Source: Image of Socrates, Creative Commons, http://bit.ly/29ZntMM
Hello. I'm Glenn. And welcome to the ethics tutorial on the philosophical approach to inquiry. First, let's begin with a review and look at the topics for this tutorial.
Things to keep in mind for this tutorial are the definition of philosophy and the four qualifications for philosophical inquiry.
In this segment, we're going to cover how philosophical inquiry uses both evidence and argumentation and how it works. Specifically, we're going to formulate a precise inquiry, we're going to explore positions and evaluate their support, and we're going to see how this leads to providing a reasoned position that is defensible. And this time for this inquiry we're going to use a specific example to carry us throughout this demonstration.
To show how philosophical inquiry works, we need a specific topic. And a good way to get to that topic is to narrow down a general idea. So let's begin with the general idea of honesty.
We generally think honesty is good and lying is bad. So we can go from the general idea of honesty down to the question of, is it wrong to lie? Fundamentally, if we take away the distinctions between little white lies and huge fabrications, is it basically wrong to lie? And now that we have that simple question, we restate it as a definite specific position-- lying is wrong.
To evaluate the position of lying being wrong, we look at both support for and against it. Support for the position that lying is wrong could come in the following way-- we could say that if you lie, you show a bad character. You reveal yourself as being a type of person that is disliked. And the reason behind that is that you are being deceptive, unreliable, and therefore untrustworthy. Therefore, we have support for lying being wrong.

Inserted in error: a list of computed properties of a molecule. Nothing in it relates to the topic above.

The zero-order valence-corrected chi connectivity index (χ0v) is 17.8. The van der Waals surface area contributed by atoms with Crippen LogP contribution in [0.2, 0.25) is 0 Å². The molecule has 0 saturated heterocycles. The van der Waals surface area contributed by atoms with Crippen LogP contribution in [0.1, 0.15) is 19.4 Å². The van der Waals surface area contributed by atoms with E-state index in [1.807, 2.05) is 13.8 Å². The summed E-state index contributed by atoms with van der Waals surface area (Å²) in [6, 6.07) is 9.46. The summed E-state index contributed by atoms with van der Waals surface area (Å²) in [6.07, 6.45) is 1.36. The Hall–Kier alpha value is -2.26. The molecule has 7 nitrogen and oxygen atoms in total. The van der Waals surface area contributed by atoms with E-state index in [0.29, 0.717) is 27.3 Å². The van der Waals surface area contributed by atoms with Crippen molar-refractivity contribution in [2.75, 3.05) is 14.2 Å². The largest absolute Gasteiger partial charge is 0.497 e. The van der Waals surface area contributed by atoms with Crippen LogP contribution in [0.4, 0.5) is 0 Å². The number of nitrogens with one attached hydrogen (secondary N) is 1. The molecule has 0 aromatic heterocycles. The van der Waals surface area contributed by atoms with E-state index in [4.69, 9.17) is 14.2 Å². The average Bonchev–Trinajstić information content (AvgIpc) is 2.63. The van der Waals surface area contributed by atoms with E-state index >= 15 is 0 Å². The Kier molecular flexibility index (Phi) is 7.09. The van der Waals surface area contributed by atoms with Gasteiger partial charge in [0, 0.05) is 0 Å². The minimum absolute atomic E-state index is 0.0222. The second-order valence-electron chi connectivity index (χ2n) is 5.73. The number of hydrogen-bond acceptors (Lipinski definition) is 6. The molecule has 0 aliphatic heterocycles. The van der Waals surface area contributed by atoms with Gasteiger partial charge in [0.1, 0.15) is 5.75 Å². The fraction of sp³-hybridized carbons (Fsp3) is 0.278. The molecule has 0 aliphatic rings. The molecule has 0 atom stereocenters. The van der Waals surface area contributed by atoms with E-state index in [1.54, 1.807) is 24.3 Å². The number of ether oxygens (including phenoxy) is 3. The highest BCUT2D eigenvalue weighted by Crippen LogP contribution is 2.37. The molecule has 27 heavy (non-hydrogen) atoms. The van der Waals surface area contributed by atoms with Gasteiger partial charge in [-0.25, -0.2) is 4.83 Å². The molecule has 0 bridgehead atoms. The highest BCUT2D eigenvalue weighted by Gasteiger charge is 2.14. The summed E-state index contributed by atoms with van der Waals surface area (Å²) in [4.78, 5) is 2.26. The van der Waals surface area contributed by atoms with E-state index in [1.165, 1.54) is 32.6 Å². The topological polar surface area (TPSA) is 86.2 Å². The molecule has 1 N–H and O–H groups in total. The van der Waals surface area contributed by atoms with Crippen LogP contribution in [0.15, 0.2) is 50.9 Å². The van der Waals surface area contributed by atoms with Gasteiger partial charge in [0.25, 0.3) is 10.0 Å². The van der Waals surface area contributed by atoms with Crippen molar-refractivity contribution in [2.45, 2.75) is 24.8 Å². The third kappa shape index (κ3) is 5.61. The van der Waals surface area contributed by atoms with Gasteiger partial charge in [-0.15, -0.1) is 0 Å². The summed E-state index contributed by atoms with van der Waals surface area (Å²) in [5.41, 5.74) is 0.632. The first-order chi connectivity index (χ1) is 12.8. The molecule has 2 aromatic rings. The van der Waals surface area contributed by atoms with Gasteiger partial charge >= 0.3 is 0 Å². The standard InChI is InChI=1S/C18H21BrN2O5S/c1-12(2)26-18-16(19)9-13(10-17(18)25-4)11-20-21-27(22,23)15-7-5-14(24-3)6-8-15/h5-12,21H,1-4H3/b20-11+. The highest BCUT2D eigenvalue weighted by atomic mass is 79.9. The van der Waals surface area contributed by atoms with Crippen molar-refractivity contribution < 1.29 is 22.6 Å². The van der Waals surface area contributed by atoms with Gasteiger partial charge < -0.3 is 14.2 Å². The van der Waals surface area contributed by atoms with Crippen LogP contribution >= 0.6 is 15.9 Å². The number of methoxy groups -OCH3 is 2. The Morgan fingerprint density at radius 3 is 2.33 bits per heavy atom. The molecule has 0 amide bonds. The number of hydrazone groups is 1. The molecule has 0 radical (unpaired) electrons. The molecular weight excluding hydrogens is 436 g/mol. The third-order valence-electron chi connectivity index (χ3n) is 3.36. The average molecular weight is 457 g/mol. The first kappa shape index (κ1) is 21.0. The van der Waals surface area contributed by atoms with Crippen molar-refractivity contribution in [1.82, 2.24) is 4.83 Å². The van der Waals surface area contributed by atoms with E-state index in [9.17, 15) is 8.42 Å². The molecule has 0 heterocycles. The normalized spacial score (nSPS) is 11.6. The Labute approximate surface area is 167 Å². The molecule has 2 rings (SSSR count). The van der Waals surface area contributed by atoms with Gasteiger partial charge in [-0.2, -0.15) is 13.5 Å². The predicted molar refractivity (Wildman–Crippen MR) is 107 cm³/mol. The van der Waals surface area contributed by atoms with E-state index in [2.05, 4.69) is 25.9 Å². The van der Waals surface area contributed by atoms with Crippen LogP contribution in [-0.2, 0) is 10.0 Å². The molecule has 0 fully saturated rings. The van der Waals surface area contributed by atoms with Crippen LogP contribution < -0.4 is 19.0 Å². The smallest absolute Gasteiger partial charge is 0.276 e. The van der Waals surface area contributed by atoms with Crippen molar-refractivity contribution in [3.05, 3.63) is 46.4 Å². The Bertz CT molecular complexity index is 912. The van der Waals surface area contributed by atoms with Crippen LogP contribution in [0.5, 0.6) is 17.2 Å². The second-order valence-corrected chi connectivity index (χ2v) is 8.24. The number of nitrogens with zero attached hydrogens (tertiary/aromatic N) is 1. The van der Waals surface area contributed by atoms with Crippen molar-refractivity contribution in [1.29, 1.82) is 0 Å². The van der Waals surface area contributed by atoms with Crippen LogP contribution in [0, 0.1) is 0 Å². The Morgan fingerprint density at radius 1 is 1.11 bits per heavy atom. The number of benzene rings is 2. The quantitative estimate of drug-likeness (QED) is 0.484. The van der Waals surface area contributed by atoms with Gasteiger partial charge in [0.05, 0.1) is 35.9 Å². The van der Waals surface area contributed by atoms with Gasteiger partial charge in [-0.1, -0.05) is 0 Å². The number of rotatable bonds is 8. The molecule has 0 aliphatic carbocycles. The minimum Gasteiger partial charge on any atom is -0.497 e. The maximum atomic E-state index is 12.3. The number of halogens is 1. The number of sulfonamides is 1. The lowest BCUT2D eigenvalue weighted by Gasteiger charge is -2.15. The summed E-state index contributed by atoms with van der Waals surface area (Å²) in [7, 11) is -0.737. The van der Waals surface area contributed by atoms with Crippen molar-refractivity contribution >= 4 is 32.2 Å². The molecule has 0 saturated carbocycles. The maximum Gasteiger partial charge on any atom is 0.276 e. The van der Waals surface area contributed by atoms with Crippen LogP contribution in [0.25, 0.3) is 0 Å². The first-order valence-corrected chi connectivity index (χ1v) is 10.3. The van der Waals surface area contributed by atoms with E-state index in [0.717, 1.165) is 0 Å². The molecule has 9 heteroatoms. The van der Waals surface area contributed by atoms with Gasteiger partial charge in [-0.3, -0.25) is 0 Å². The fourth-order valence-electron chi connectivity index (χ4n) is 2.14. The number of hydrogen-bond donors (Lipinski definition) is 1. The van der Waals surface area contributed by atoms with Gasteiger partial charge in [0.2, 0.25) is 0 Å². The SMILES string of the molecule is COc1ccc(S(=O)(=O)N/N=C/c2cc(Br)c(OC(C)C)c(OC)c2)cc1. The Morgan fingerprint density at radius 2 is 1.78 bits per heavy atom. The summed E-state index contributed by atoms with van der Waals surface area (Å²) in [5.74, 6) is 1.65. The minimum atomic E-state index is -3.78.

In disagreement with lying being wrong, we could say that lying is, in fact, OK because it perhaps would avoid unnecessary harm. Specifically, we might avoid hurting people's feelings and we would keep them from worrying. So we can see that in evaluation, initially, there is both evidence for and against lying being wrong.
Now we can come to a reasoned position that is defensible because we can show support for our position based upon our exploration. So we might say the following-- lying is, in fact, fundamentally wrong, and as a general rule it should be followed. However, there are cases where lying may be justified, where telling the truth would cause unnecessary and significant harm.
An example for and against this is the following-- lying should be avoided because telling the truth enables us to trust each other in what we say, and therefore it enables us to be good communicators. Why would we ever talk to each other if we didn't believe what each other was going to say is the truth? So it's fundamental to communication.
However, there are instances-- specific circumstances-- where lying may be justified. For example, it might be in the public interest or national security not for the public to know everything that's going on in the government. Also, we may wish to avoid hurting people's feelings. If someone asked for our comment about how they look or if they enjoyed the gift they gave us, we may wish to caution our response and hide it behind a little lie so as to not harm the other person's feelings.
So while there is great support for always telling the truth, there also is some support for not telling the truth in absolutely every circumstance. This position then is reasonable, it is defensible, and it is the result of philosophical inquiry.
In summary, we can see that in this tutorial we have covered how philosophical inquiry uses both evidence and argumentation to go from a general idea to a specific and defensible reasoned position. We covered the formulation of a precise inquiry, we've explored positions both for and against our position and evaluated the support, and we ended up providing a reasoned position that is defensible.